Paul Johnson

Paul Johnson is Editor of A Luxury Travel Blog and has worked in the travel industry for more than 30 years. He is Winner of the Innovations in Travel ‘Best Travel Influencer’ Award from WIRED magazine. In addition to other awards, the blog has also been voted “one of the world’s best travel blogs” and “best for luxury” by The Daily Telegraph.

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  1. the ideal place to find peace and resolution. At this time, very few a places that can provide a comfort. the development of the life of the city, forcing people to go to a more modern lifestyle in urban. A place like this provides an excellent opportunity to raise a family and educate children in order to better understand the nature and basis of human life. great place.

  2. This looks beautiful and that tiramisu is to die for! We visited Cornwall last year and we are already planning for ways to go back. Thanks for the inspiration! :)

  3. Wow that looks absolutely wonderful …. only downside I don’t think I would want to return home ! Need to start planning a stay there . Wonderful informative and inspiring report that has really encourage me to book a holiday!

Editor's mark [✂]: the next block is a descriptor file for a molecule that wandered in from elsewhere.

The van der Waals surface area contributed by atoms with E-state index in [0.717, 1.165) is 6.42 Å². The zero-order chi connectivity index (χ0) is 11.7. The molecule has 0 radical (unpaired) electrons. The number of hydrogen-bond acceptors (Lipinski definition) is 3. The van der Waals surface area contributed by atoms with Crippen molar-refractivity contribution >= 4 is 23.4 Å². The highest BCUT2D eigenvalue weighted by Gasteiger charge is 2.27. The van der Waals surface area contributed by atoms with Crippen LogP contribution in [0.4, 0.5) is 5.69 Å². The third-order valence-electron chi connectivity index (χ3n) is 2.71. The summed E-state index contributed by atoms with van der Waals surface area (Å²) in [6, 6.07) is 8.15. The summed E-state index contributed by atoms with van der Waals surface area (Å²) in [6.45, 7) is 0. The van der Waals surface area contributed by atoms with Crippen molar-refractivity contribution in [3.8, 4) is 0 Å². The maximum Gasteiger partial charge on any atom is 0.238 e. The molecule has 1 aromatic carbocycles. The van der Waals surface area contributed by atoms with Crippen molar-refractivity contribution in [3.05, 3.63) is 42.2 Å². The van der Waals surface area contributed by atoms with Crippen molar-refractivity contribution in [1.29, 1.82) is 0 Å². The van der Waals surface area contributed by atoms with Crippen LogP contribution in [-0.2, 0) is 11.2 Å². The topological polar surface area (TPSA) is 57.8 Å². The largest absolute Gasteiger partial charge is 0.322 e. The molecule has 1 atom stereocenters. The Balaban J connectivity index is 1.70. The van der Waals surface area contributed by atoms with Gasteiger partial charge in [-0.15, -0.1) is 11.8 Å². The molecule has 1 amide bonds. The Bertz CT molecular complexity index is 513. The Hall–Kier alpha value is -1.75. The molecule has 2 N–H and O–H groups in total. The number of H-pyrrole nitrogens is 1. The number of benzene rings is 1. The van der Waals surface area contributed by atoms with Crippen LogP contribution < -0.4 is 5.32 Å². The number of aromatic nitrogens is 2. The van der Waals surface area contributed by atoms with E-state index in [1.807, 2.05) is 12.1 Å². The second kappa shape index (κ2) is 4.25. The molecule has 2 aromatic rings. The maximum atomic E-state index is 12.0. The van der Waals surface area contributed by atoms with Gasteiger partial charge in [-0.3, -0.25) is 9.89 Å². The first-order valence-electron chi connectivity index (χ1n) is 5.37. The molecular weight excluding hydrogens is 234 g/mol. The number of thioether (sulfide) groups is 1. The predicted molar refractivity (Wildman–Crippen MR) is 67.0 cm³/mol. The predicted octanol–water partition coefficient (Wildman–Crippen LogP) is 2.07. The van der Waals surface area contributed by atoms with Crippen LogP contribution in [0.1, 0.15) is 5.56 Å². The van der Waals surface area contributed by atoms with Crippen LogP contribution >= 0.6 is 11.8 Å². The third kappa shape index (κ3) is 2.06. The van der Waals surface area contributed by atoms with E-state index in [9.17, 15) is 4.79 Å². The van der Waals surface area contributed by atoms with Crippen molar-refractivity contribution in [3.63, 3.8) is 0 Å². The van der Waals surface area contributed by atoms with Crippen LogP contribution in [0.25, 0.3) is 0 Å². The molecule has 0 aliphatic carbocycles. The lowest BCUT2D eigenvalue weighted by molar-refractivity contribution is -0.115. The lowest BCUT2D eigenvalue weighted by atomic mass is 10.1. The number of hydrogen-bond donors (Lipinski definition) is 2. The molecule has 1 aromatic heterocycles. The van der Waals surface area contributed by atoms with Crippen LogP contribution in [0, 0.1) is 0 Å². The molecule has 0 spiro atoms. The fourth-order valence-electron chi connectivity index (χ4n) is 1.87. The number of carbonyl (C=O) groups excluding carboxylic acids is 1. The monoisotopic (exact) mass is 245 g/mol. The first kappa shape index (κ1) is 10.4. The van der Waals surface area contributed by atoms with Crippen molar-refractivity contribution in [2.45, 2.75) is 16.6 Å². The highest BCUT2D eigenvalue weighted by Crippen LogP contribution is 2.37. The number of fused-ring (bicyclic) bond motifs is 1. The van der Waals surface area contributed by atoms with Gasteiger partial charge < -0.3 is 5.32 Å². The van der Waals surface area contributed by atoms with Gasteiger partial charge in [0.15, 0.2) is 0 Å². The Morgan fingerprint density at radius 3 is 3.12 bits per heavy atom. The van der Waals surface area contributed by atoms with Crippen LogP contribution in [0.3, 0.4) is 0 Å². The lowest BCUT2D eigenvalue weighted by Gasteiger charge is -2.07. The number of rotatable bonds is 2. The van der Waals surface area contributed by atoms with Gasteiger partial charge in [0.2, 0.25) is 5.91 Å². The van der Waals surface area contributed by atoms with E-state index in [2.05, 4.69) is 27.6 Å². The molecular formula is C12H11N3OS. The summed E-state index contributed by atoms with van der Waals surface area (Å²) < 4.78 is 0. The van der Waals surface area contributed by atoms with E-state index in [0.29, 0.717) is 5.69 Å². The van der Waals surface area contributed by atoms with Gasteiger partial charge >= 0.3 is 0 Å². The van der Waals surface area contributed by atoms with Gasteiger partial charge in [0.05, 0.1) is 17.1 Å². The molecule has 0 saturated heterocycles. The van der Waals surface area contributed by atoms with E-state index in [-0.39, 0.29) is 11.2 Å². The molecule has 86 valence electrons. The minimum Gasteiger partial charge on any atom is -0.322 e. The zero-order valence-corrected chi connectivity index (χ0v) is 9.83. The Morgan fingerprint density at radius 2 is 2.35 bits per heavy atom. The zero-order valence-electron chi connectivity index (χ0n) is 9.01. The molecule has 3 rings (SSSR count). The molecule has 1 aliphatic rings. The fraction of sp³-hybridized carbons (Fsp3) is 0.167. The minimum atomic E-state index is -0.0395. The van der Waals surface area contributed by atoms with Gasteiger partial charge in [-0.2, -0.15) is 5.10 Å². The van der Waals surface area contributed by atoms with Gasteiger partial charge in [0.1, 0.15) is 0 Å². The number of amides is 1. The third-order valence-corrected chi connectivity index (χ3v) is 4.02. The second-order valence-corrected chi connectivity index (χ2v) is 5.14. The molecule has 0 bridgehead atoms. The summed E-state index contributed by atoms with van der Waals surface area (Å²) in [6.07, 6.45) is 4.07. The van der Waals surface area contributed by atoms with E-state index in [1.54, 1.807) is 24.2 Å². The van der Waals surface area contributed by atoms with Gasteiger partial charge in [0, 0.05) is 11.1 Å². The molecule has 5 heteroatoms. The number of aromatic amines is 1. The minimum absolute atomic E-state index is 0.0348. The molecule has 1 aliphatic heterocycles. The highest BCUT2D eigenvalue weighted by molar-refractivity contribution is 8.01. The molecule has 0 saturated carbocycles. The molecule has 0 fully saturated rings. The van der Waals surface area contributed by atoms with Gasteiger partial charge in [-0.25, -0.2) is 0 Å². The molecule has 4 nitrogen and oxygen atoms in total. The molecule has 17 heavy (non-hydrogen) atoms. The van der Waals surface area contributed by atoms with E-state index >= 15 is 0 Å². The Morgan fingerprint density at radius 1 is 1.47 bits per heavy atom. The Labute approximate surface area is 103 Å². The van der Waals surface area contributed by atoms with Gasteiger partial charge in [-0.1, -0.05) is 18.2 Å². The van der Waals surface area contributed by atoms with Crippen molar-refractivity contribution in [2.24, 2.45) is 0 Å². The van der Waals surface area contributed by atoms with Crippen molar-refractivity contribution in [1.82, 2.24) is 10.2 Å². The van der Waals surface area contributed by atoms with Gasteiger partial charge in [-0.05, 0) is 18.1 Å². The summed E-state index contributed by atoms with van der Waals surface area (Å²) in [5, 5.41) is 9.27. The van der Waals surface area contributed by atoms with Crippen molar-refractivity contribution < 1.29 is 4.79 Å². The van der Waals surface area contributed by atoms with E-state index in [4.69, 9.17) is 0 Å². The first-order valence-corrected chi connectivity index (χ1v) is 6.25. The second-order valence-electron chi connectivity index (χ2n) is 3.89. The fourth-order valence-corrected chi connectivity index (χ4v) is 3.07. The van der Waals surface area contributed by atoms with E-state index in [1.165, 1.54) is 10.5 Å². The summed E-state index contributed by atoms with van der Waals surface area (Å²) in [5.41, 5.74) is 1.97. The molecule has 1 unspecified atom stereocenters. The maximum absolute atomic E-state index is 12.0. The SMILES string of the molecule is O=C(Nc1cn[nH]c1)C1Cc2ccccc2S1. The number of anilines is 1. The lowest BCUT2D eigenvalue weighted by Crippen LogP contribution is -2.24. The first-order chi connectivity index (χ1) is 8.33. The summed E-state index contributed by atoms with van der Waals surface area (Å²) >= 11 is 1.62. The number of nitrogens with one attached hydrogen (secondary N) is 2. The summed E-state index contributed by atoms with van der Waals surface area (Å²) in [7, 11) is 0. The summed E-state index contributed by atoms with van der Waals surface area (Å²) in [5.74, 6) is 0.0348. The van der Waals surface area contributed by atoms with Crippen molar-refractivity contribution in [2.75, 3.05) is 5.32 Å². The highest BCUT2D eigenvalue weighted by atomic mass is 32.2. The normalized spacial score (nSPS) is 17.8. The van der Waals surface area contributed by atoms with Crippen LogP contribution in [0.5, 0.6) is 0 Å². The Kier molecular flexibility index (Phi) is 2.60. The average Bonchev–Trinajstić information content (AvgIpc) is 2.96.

4. Clotted cream? I am in. Cornwall looks a beautiful area. The cottage has excellent and high end decor and is a perfect match for the location. It sounds like an excellent family vacation and I hope that your boys are keeping up their pizza making skills.

  5. This area looks absolutely beautiful. That must have been one gorgeous run you went on! Seems like you would need at least a full week there to really explore everything. Does that sound about right? Great photos, you really seemed to capture the full experience!!

  6. Gorgeous cottage. Reminds me of the one we stayed in in Wales. I so love that area, can’t wait to go back. Weren’t the boys cold in the ocean?

  7. I love Cornwall, and this place looks absolutely fantastic. I’ll definitely consider that if I’m ever in that area again. Some great cycling down in that part of the country too.

  8. What a fabulous place to stay with lots to do on your doorstep. I love the decor and the big wondows letting the light stream in. But I really wished you hadn’t posted that picture of tiramisu with white chocolate and raspberries – looks devine. I’m practically licking the screen!

  9. The inside looks picture perfect – a mix of New England and Cornwall put together comfortably! Gorgeous area too – great to find a cottage with a view, hard to do!